UIC spokesman Mark Rosati says the latest fire doesn’t affect the university’s plans, because the factory had been slated for demolition in the spring. He also disputes the charges of Balkin and Maxworks residents. “I can’t give you specifics, but we certainly make efforts to be sure the buildings are secure.”

“It’s like a war and they’re trying to exterminate our resources,” says White, who has built thousands of bizarre instruments and knickknacks out of “recycled” scrap wood, including the “Stradizooky,” a violin-like musical instrument, and his trademark “Toker,” a device for smoking marijuana that he claims will help replace the demand for cigarettes. He says he now hopes to “get a moratorium on bulldozing” and to pave Maxwell Street with bricks salvaged from the demolished factory, which, he says, had also contained remnants from the days when the market was predominantly populated by central European Jews. “There were thousands and thousands of Jewish books in there. This is the biggest burning of Jewish books since 1933, in one of the last places on earth called ‘Jewtown.’ This is like a Nazi crime.”

Such overheated rhetoric shouldn’t obscure the value of protecting what’s left. Balkin notes the south side of Maxwell is still in relatively good shape. The one remaining business–Paul and Bill’s Tailor Shop–continues to operate, and storefronts like the Cheat You Fair shop remain “structurally sound,” he says. Yet Balkin cautions that many of these buildings are close together–another fire could be even more devastating. He wants the university to accept responsibility.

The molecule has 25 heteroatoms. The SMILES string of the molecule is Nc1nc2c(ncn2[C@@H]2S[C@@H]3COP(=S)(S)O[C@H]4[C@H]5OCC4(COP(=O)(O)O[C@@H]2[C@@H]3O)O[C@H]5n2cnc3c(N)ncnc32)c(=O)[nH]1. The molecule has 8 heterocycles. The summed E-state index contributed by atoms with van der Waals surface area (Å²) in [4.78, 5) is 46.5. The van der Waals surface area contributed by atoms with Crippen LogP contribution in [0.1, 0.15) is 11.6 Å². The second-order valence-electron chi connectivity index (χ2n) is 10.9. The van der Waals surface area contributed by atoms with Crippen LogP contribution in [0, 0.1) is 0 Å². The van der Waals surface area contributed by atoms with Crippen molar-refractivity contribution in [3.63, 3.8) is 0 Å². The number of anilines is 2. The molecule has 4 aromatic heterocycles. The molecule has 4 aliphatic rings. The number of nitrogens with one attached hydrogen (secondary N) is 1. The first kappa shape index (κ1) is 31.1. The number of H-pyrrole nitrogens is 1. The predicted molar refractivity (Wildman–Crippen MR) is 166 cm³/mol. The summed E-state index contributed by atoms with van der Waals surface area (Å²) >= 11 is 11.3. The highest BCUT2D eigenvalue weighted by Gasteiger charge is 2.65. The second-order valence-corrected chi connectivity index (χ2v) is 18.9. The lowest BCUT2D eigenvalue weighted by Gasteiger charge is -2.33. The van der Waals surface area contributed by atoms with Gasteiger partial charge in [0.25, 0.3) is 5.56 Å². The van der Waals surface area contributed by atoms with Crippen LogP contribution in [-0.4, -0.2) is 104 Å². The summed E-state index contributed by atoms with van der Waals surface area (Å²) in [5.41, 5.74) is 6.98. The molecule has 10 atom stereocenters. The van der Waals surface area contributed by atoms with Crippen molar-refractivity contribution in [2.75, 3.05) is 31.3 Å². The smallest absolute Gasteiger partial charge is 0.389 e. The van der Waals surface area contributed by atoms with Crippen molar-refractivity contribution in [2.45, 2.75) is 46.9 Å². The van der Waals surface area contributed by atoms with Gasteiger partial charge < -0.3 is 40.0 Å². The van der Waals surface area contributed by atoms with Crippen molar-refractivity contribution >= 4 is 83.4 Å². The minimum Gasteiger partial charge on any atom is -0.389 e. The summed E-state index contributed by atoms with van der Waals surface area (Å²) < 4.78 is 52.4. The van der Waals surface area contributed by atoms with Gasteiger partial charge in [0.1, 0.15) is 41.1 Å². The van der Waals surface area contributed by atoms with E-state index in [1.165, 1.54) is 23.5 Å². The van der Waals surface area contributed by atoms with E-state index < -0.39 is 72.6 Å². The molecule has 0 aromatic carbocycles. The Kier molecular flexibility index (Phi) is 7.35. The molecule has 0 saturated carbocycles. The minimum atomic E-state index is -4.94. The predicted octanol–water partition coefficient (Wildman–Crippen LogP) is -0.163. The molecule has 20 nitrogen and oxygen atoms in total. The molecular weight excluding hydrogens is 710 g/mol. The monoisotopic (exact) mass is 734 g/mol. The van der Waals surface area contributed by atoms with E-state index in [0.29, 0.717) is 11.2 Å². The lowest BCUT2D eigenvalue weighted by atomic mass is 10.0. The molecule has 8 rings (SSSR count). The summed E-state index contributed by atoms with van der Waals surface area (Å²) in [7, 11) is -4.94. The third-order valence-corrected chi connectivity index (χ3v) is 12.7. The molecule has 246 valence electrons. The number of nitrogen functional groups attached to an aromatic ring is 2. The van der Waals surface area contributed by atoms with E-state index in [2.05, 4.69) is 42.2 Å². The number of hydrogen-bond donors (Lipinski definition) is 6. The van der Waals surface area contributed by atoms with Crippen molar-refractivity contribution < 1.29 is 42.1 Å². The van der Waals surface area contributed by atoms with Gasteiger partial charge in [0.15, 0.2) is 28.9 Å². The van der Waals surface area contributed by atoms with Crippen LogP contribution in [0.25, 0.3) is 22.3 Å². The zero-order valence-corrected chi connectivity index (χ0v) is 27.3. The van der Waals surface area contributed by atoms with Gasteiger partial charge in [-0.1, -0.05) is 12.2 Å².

“Our biggest fear is that in another few months we could be standing in this same place again looking at this same scene but on the south side of the street,” says Balkin, who on January 22 will be honored by Memphis’s Blues Foundation for his work to preserve Maxwell Street. “Those were two key buildings we lost, but there are still 58 more buildings we need to fight to save. Ironically, the Chicago Fire is what gave Maxwell Street its vitality, and now it’s fire that’s taking it away. But this isn’t fire caused by a cow, this is fire caused by a university.”